Origin of "Cocktail"?

What is the origin of “cocktail”, and what exactly is a cocktail? Any mixed drink before dinner?

H.L. Mencken, in a footnote in his book The American Language, gives a series of proposed explanations for “cocktail”, most of which sound so cute that they’re almost certainly not true. Neverheless, they’ve stuck in my mind.

1.) They were originally served in eggcups, which in French are coquetieres*

2.) It evolved from a drink used to “marinate” bread given to fighting cocks, and was originally called “cock bread ale”. The “bread” part got dropped, and it became “cock ale”, which somehow became “cocktale = Cocktail”
and, my favorite:

3.) In the American Revolution in Dobbs Ferry, New York, a barmaid named Betsy Flanagan served alcoholic mixed drinks adorned with the tail feathers of a Tory neighbor’s (fighting?) cock. One soldier, possibly French, upon learning this, cried out “Vive le coq’s tail!”

(I love how precise and well-defined everything is in that one)
The chances of any of these being close to the truth is, I think, vanishingly small.

*Don’t blame me if this isn’t really the French word for “eggcups”. I’m doing this from a years-old memory of reading Mencken, who might not have had it right in the first place.

Here’s another page on the etymology. Search engines will turn up lots of opinions on this:


The origin is obscure. Most etymologies I’ve seen say it was because they were first served with a rooster’s tail feather – a “cock tail” – but that seems a bit fishy to me. The OED has an earlier use where “cocktail” meant a non-thoroughbred horse. Since the horse’s breed is mixed, the term was for a mixture of spirits, which seems logical, but the dating doesn’t confirm this (the drink came first). There are other origins here.

In general, it’s any mixed drink, usually using distilled spirits. Some are nothing but a mix of different alcohols (the martini, for instance); others add water, soda, or juice. They can be served any time, but the tradition in 50s America was cocktails before dinner.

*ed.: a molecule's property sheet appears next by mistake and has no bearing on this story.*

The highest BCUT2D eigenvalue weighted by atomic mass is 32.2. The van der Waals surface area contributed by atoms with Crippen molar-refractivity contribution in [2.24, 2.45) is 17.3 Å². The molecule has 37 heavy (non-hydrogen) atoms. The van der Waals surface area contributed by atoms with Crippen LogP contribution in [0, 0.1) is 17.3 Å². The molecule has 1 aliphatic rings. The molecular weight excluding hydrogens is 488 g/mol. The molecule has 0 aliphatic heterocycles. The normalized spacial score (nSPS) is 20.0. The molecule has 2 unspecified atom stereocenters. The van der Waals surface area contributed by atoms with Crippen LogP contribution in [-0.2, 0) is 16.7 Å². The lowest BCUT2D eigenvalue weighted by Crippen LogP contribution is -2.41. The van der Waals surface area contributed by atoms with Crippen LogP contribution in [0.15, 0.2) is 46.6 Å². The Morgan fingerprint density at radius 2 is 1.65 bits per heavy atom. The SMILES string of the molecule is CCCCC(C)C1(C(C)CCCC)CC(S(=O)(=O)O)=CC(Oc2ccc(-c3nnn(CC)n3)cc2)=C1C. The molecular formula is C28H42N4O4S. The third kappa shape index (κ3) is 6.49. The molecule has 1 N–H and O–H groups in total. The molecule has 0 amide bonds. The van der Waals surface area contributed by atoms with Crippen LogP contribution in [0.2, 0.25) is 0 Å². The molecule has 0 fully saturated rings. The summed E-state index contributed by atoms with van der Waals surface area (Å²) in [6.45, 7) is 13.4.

More on Mencken’s etymologies:

Ol’ Cecil devoted an entire column to this very question back in 2000…

(I dont know how to link it however.)

The “official” definition is “a bittered sling”–i.e., a mixed drink that contains spirits, water, sugar, and bitters. In common usage, however, it’s essentially devolved to “any drink containing hard alcohol”–serve someone a straight shot of gin in a martini glass and they’re likely to refer to it as a cocktail.

OED sez it’s American, dates to 1809 at least and it’s “origin is lost”.

Although I wasn’t technically around at that point, I “miss” the fifties ideal of the 3 martini lunch, wet bars in offices and the cocktail hour. I think I was born in the wrong decade sometimes.

Here you go And actually it was a Staff Report by Gaudere

William Safire did an On Language column on the subject, and admitted that nobody really knows. It’s a pity, cause the word has been widely used; i.e., cocktail table, cocktail glass, cocktail hour, cocktail dress, shrimp cocktail, etc.

I love the word “cocktail” and try to use it where appropriate.

“Can I get you anything?”
“Why yes; a cocktail would be nice.”

The cocktail used to be just one of many types of mixed drinks including Crustas, Collins, Slings, Flips, Toddys etc. Gradually, they all became “cocktails”

My Uncle was aroud on Madison ave in the late 50’s, early 60’s. He said that anyone drinking at their desk got a bad rep. Yes during lunch and after work.